For the longest time, Orly and I both believed that I was the younger one and he’s the older one. We both believed that he looks older than I am. (Actually he really do look older than me, with his huge built and tall height, he used to be slim when he was younger, well, I used to be slim when I was younger, too.) So I remembered to invite him, in replacement to his suggestion that we have snack or lunch together after that brief pleasant chat. Orly suggested a meet-up (which I said yes to) out of his amusement that we’re only able to chat after 37 years since our birth. In that chat, I mentioned to him that one of my elementary classmates in Balara, Alvin, was his classmate in UPIS. I saw them together riding a bike in our street and because I was shy, I didn’t go out to approach them, to say hi to Alvin. Well, in the virtual world, I wasn’t so shy anymore to send a friend request to Alvin after seeing him in Orly’s FB Friends list. (I don’t know if Alvin still remembers me but he accepted my friend request and I initiated to chat up with him in FB, more than once because of this elementary classmates reunion that I was organizing upon the request of my other classmates after I posted our Grade 6 class picture. It was surreal, chatting with him after 25 years. He looks so different now. We both look different now, all of us, me and my former classmates in elementary who I am able to reconnect with in FB all look different now.)
So I thought it would be a better time to get together with Orly in the company of Elaine. I thought it would help lessen the awkwardness between me and him, if we ever get to meet finally after ages. Remember, we were only chatting in a virtual world called Facebook. Face-to-face meeting is different.
Unfortunately and fortunately, he wasn’t available. So it became a bonding moment for us girls, me and Elaine who is three years older. After the hospital visit, actually, hours after that hospital visit, I wrote an essay about Mang Per then posted it in Facebook, with pictures of Mang Per with us, which was also Mang Per’s request, that someone would write about him in Facebook. It was my honor to do it for him. Then Orly saw my post about Mang Per in Facebook. He called me through my cellphone to say hello and apologize for not being able to come. Orly’s good handsome voice was impeccable not to notice, I have to say.
To make up for his absence, he invited me and Elaine for a meet up which I set up five days later, June 24. We were about to meet in UP Technohub.
37 years ago, I was born and raised in this very simple but dynamic community in UP Campus called Pook Amorsolo. From my conception ’til I reached 30 years of age, my family and I lived there ’til my father’s retirement (or two years after my father’s retirement). But in the last 21 years, I was a recluse.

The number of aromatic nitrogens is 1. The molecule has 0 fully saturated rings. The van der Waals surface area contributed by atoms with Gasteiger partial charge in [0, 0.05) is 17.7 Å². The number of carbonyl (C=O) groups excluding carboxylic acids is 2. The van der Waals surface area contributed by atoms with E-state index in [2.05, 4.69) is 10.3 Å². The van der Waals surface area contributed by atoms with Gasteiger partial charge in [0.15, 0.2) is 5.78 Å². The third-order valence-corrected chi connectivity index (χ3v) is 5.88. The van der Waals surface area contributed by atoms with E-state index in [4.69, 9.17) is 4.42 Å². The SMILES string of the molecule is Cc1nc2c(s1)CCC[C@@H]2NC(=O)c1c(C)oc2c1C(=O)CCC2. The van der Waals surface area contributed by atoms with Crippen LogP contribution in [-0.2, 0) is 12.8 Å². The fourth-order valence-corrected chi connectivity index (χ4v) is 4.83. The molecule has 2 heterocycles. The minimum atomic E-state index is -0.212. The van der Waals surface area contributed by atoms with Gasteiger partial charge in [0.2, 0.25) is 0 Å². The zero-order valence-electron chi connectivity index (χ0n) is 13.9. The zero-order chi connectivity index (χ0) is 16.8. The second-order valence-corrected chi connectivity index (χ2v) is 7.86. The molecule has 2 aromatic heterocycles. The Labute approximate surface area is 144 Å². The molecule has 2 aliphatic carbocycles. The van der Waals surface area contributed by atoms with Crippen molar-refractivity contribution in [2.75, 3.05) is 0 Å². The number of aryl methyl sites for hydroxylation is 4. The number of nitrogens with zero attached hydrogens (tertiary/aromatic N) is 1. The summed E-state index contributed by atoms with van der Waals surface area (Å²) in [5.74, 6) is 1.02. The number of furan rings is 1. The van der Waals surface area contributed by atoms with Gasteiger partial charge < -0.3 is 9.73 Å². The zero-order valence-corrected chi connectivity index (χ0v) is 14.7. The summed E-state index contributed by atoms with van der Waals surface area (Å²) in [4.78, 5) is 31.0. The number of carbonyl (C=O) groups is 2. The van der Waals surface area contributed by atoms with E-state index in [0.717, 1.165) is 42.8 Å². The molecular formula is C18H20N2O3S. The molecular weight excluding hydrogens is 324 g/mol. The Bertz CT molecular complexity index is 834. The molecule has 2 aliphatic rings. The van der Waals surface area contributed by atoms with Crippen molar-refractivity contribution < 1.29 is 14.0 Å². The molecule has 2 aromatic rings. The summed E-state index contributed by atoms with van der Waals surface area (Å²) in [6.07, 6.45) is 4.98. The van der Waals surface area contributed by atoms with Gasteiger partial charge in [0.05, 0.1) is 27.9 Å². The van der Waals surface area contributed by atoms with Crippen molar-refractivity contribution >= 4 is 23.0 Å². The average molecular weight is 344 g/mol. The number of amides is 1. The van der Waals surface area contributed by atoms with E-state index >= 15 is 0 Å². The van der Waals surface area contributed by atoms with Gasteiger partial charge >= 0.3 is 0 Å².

37 years after (or since birth), through the help of Facebook and because of my post on Mang Per, I hanged out, had a bonding moment with three of those children now adults who were my former neighbors in Amorsolo. That’s Elaine, Orly, and Roman (he was invited by Orly to join us). And for two hours, I got to know them up close and personal. And wow, it was my first time to ever talk with Roman and Orly in a personal way. FIRST TIME. It was also too late for me to realize or to notice Orly’s handsome features. It was interesting for me to know that despite Roman’s grunge look, he’s a funny guy at heart. He kept the conversation flowing and light. And Elaine, I observed that she’s a cheerful lady that you couldn’t see a trace of the heavy burden that she’s carrying as a breadwinner of her family. All three of them are now parents. I was the only one who is single.
After the dinner, we had to say our goodbyes. Elaine went back to her work–which was just in Technohub–while I was accompanied by Orly and Roman in my walk to the Footbridge. Orly was supposed to shake my hand but I had a better idea, and shy of my clammy hands, I requested for a hug, which he obliged, so we hugged, knowing it could be the first and the last time that I would ever talk with him. I also hugged Roman. Then they gave me words of advice, the same advice that they gave me during the start of our meeting like a sort of reminder. And I appreciated it, talking with me a little more. Then Orly, to my surprise, held my hand which I reciprocated by squeezing his hand, just a quick squeeze (and I hope he wasn’t surprised by that) seizing the moment despite the awkwardness, and knowing in my heart it could be the only chance I got to talk or even see Orly that long. When my family and I were in Amorsolo, Orly and his childhood family’s house was just stone’s throw away from our house. So he’s a former neighbor that I don’t think I will forget even if we hardly spoke in the past. Orly now has his own family who lives with him in his childhood home in Amorsolo. And before moving on our separate ways, I was only able to take a last look at Orly to show my gesture of goodbye.
It was surreal, awkward but it was a night that I will always remember. Thank you Orly (also, for paying for our dinner), Roman, and Elaine. I have a feeling that I will again see Elaine. And I hope to see her soon.
These are photos of Mang Per as of July 6, 2016 shared by Teacher Tricia Gunabe-Anselmo of Phsop Preschool in Facebook. For those not in the know, Mang Per is one of the well-loved personalities in UP Community, Balara, and Pansol. Mang Per, the photographer, is one of the wonderful reminders of my childhood and growing up years in UP Campus.
“Eto na po si Mang Per noon at ngayon…hehehe mala-Gary Estrada pala siya nung bata-bata pa….Taos puso po siyang nagpapasalamat sa mga nakaalala sa kanya, nagpaabot ng tulong at nagdasal para sa kanyang madaliang pagpapagaling at pagpapalakas…pati na rin ang buong Fajilagot Family…di nila inakala ang mala-celebrity status ni Mang Per sa U.P. Community, sa Balara at sa Pansol,” shared Teacher Tricia.
First time to see Mang Per’s eyes who always wear sunglasses.
Mang Per, in his usual jolly, candid self.
Mang Per, past and present.